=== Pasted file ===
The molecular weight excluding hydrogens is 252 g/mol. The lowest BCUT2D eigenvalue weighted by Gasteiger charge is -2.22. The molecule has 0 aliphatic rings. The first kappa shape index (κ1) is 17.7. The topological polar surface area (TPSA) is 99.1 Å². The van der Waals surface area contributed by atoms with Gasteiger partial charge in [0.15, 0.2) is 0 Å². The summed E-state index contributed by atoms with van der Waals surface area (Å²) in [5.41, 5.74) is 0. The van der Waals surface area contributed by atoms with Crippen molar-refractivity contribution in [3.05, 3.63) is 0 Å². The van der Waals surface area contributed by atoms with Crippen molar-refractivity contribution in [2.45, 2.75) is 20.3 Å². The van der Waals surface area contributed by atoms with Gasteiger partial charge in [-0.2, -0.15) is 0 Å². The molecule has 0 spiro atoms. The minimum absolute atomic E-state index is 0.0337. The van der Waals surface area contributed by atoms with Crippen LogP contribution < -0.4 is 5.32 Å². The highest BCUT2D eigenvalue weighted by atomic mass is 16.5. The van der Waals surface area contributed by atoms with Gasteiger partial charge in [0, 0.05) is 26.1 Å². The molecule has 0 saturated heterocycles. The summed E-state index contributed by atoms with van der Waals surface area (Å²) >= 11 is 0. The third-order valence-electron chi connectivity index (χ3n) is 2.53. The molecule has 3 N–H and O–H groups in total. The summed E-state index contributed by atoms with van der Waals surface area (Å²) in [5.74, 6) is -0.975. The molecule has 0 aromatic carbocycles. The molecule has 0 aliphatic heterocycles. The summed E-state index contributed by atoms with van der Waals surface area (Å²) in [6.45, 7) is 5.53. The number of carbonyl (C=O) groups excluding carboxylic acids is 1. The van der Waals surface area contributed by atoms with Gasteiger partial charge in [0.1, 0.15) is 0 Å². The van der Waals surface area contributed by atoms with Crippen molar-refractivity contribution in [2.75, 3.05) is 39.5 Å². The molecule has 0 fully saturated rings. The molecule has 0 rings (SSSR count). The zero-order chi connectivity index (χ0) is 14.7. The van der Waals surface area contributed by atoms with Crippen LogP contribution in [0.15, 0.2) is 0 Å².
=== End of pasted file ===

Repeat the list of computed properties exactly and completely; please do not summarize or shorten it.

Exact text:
The molecular weight excluding hydrogens is 252 g/mol. The lowest BCUT2D eigenvalue weighted by Gasteiger charge is -2.22. The molecule has 0 aliphatic rings. The first kappa shape index (κ1) is 17.7. The topological polar surface area (TPSA) is 99.1 Å². The van der Waals surface area contributed by atoms with Gasteiger partial charge in [0.15, 0.2) is 0 Å². The summed E-state index contributed by atoms with van der Waals surface area (Å²) in [5.41, 5.74) is 0. The van der Waals surface area contributed by atoms with Crippen molar-refractivity contribution in [3.05, 3.63) is 0 Å². The van der Waals surface area contributed by atoms with Crippen molar-refractivity contribution in [2.45, 2.75) is 20.3 Å². The van der Waals surface area contributed by atoms with Gasteiger partial charge in [-0.2, -0.15) is 0 Å². The molecule has 0 spiro atoms. The minimum absolute atomic E-state index is 0.0337. The van der Waals surface area contributed by atoms with Crippen LogP contribution < -0.4 is 5.32 Å². The highest BCUT2D eigenvalue weighted by atomic mass is 16.5. The van der Waals surface area contributed by atoms with Gasteiger partial charge in [0, 0.05) is 26.1 Å². The molecule has 0 saturated heterocycles. The summed E-state index contributed by atoms with van der Waals surface area (Å²) >= 11 is 0. The third-order valence-electron chi connectivity index (χ3n) is 2.53. The molecule has 3 N–H and O–H groups in total. The summed E-state index contributed by atoms with van der Waals surface area (Å²) in [5.74, 6) is -0.975. The molecule has 0 aromatic carbocycles. The molecule has 0 aliphatic heterocycles. The summed E-state index contributed by atoms with van der Waals surface area (Å²) in [6.45, 7) is 5.53. The number of carbonyl (C=O) groups excluding carboxylic acids is 1. The van der Waals surface area contributed by atoms with Gasteiger partial charge in [0.1, 0.15) is 0 Å². The van der Waals surface area contributed by atoms with Crippen molar-refractivity contribution in [2.75, 3.05) is 39.5 Å². The molecule has 0 fully saturated rings. The molecule has 0 rings (SSSR count). The zero-order chi connectivity index (χ0) is 14.7. The van der Waals surface area contributed by atoms with Crippen LogP contribution in [0.15, 0.2) is 0 Å².